Hard law and soft law interactions in EU corporate tax regulation: exploration and lessons for the future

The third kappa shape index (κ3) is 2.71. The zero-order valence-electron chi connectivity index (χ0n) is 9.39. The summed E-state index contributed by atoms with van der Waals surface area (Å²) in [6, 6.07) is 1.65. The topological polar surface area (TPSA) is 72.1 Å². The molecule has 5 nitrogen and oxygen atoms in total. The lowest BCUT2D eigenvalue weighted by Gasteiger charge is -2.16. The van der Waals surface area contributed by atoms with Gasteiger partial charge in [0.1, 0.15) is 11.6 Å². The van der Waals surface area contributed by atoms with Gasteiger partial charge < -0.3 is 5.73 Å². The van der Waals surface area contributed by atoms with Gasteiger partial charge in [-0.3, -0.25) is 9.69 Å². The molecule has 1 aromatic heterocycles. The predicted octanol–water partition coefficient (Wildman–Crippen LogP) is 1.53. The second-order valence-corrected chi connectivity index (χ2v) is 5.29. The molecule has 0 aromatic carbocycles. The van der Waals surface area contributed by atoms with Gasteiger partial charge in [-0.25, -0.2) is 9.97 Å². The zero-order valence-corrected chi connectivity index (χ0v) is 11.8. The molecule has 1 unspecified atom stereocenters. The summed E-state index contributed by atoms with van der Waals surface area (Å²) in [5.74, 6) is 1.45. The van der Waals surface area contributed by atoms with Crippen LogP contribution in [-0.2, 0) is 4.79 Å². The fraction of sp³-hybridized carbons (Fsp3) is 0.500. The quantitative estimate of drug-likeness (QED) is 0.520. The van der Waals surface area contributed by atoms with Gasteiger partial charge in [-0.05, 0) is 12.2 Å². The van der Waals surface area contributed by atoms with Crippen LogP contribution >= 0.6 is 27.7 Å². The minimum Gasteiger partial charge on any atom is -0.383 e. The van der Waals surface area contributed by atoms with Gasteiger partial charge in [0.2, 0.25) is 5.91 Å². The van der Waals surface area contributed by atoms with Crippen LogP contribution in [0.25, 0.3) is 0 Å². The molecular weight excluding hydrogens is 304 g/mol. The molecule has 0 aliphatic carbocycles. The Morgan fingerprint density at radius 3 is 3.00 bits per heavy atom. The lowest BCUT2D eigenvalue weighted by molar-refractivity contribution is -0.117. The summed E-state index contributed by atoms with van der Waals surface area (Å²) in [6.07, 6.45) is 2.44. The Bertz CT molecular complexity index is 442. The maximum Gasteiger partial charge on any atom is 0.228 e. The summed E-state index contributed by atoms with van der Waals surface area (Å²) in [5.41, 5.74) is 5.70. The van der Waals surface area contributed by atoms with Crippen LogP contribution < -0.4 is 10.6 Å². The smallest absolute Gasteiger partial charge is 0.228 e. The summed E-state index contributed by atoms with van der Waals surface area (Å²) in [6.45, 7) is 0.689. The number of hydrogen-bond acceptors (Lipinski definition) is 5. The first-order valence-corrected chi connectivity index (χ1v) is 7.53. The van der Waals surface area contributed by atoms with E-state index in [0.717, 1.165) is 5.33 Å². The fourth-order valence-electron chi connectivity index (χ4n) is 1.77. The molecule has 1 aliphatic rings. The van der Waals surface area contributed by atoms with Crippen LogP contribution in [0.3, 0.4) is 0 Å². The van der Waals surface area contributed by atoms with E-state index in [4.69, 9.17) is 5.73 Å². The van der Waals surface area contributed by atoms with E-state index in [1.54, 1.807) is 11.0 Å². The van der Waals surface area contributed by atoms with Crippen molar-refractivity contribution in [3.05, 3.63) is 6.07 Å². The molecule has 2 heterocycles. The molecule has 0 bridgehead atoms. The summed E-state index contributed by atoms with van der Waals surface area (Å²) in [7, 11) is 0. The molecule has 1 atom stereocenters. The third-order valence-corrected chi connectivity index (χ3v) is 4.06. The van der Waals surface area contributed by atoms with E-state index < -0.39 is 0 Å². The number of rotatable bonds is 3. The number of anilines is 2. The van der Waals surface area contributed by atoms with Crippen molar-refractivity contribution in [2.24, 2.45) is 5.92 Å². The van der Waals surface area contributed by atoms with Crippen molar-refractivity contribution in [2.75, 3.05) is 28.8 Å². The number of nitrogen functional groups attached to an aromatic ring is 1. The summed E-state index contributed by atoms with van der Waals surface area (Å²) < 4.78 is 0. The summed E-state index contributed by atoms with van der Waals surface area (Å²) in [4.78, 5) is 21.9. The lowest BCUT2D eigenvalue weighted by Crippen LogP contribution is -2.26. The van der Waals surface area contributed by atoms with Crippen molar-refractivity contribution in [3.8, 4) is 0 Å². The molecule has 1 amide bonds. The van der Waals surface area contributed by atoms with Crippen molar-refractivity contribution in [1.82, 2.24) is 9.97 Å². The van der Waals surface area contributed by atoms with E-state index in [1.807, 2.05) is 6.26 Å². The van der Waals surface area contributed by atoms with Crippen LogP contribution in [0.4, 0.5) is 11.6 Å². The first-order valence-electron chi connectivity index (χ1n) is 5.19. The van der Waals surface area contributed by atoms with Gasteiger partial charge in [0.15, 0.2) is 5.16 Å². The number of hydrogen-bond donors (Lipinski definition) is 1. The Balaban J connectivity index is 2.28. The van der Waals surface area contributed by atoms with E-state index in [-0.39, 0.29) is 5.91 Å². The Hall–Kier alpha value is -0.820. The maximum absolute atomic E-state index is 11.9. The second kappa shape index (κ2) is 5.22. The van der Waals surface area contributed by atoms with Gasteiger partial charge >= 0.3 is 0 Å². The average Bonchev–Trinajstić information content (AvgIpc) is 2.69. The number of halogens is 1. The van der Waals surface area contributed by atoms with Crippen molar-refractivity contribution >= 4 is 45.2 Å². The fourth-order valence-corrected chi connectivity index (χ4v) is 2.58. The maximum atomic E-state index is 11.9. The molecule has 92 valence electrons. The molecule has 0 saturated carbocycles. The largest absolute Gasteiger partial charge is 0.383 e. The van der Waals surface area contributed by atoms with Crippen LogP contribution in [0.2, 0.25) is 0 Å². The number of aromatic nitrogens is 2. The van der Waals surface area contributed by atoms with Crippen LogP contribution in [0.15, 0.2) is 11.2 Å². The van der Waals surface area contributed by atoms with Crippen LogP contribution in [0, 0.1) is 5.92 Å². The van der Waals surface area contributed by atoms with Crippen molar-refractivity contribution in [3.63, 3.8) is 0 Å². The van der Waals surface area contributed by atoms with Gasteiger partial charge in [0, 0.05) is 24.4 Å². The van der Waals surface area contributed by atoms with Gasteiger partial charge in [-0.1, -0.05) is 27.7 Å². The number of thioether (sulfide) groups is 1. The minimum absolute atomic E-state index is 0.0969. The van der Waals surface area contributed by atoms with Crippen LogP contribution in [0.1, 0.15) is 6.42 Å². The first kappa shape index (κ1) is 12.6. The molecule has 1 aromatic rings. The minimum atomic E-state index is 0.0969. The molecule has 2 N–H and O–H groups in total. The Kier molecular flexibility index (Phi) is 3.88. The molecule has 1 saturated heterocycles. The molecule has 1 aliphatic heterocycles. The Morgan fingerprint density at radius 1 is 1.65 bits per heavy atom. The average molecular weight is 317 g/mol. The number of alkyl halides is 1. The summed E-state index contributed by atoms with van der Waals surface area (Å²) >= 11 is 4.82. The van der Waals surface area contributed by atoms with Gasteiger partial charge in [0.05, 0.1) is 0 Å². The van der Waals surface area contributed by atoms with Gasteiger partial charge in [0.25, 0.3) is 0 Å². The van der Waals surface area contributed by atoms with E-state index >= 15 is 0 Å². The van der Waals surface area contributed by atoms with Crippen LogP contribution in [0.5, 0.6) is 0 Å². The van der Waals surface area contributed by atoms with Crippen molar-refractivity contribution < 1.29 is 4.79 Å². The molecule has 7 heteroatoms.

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The EU regulatory framework for direct taxation is composed of three interconnected elements. First, having satisfied the requirement of a unanimous vote, the EU adopted a range of directives on the basis of the general harmonisation provision (Article 115 TFEU). Therefore, a traditional hard law framework harmonising some aspects of direct taxation exists in the EU. Second, case law is an indirect method of exerting influence on the direct tax field. As long as no positive integration has been brought about, the Member States are free to regulate this sphere as they see fit. The boundaries of their regulatory freedom are imposed, however, by negative integration i.e. by the ECJ applying the Treaty rules on non-discrimination. Jurisprudence has been an influential and dominant regulatory tool. Third, corporate taxation has also been regulated through soft law. The key example of a non-legally binding instrument in the direct tax field is the Code of Conduct for Business Taxation. This thesis investigates interactions between these hard and soft law measures and draws conclusions about the future of EU direct tax regulation. To achieve these aims, two research strands are explored. First, the thesis discusses the nature of the Code. In particular, it is investigated whether the Code can be regarded as an example of a ‘pure’ soft law measure. It is argued that the nature of the Code is not as clear-cut as is officially presented. Behind soft law terminology, the Code operates as a hard law measure. Supported by an examination of the OECD anti-harmful tax competition initiative, the thesis concludes that the use of soft law in tax regulation has not been wholly successful. The introduction of legally binding solutions is restricted by the requirement of unanimity, which is difficult to attain in the expanding EU. Thus, hard law has instead been introduced through the back door, raising valid questions about regulatory legitimacy. Second, this thesis explores the relationships between hard and soft law in the wider context of EU direct tax regulation. The extent to which the Code is embedded in the broader environment of tax regulation is analysed. The Code tends to be characterised as a soft law measure situated within the regulatory environment of taxation that, for years, has been dominated by hard law instruments. At this level, interactions between ECJ jurisprudence and soft law instruments are also explored. Consequently, the thesis demonstrates that hard law and soft law are not necessarily alternative choices; both approaches can be applied simultaneously to influence one regulatory field, and both offer different strengths and values. In a field as politically sensitive as direct taxation, soft law may prove to be insufficient to bring about real change. The addition of a hard law (or legally binding) element might be necessary to secure effectiveness of regulation. This thesis proposes that the current, disingenuous hybrid regulation of direct taxes in the EU should be replaced with a more transparent hybrid, where hard law measures are openly applied and soft law is given the opportunity to regulate in parallel and to its own distinct potential.